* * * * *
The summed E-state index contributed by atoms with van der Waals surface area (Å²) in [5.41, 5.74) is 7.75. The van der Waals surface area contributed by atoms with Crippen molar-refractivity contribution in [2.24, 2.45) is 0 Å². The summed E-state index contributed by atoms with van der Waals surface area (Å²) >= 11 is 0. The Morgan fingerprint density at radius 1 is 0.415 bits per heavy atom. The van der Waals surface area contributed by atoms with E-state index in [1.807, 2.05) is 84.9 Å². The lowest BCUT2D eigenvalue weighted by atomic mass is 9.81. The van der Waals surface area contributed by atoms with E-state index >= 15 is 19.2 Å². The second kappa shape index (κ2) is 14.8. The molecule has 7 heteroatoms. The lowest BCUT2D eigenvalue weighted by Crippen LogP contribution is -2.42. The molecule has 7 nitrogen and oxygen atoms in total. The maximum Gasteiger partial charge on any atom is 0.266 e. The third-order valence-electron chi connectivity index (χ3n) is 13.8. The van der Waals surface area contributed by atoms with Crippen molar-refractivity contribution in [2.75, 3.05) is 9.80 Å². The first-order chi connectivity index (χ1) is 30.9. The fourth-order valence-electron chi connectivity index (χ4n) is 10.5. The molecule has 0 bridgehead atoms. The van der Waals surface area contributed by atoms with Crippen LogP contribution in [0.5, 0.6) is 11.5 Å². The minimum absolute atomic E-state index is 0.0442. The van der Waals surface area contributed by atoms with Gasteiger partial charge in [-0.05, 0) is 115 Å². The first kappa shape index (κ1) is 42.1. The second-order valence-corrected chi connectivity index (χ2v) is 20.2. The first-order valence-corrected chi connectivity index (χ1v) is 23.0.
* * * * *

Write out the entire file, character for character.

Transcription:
The summed E-state index contributed by atoms with van der Waals surface area (Å²) in [5.41, 5.74) is 7.75. The van der Waals surface area contributed by atoms with Crippen molar-refractivity contribution in [2.24, 2.45) is 0 Å². The summed E-state index contributed by atoms with van der Waals surface area (Å²) >= 11 is 0. The Morgan fingerprint density at radius 1 is 0.415 bits per heavy atom. The van der Waals surface area contributed by atoms with E-state index in [1.807, 2.05) is 84.9 Å². The lowest BCUT2D eigenvalue weighted by atomic mass is 9.81. The van der Waals surface area contributed by atoms with E-state index >= 15 is 19.2 Å². The second kappa shape index (κ2) is 14.8. The molecule has 7 heteroatoms. The lowest BCUT2D eigenvalue weighted by Crippen LogP contribution is -2.42. The molecule has 7 nitrogen and oxygen atoms in total. The maximum Gasteiger partial charge on any atom is 0.266 e. The third-order valence-electron chi connectivity index (χ3n) is 13.8. The van der Waals surface area contributed by atoms with Crippen molar-refractivity contribution in [2.75, 3.05) is 9.80 Å². The first-order chi connectivity index (χ1) is 30.9. The fourth-order valence-electron chi connectivity index (χ4n) is 10.5. The molecule has 0 bridgehead atoms. The van der Waals surface area contributed by atoms with Crippen LogP contribution in [0.5, 0.6) is 11.5 Å². The minimum absolute atomic E-state index is 0.0442. The van der Waals surface area contributed by atoms with Gasteiger partial charge in [-0.05, 0) is 115 Å². The first kappa shape index (κ1) is 42.1. The second-order valence-corrected chi connectivity index (χ2v) is 20.2. The first-order valence-corrected chi connectivity index (χ1v) is 23.0.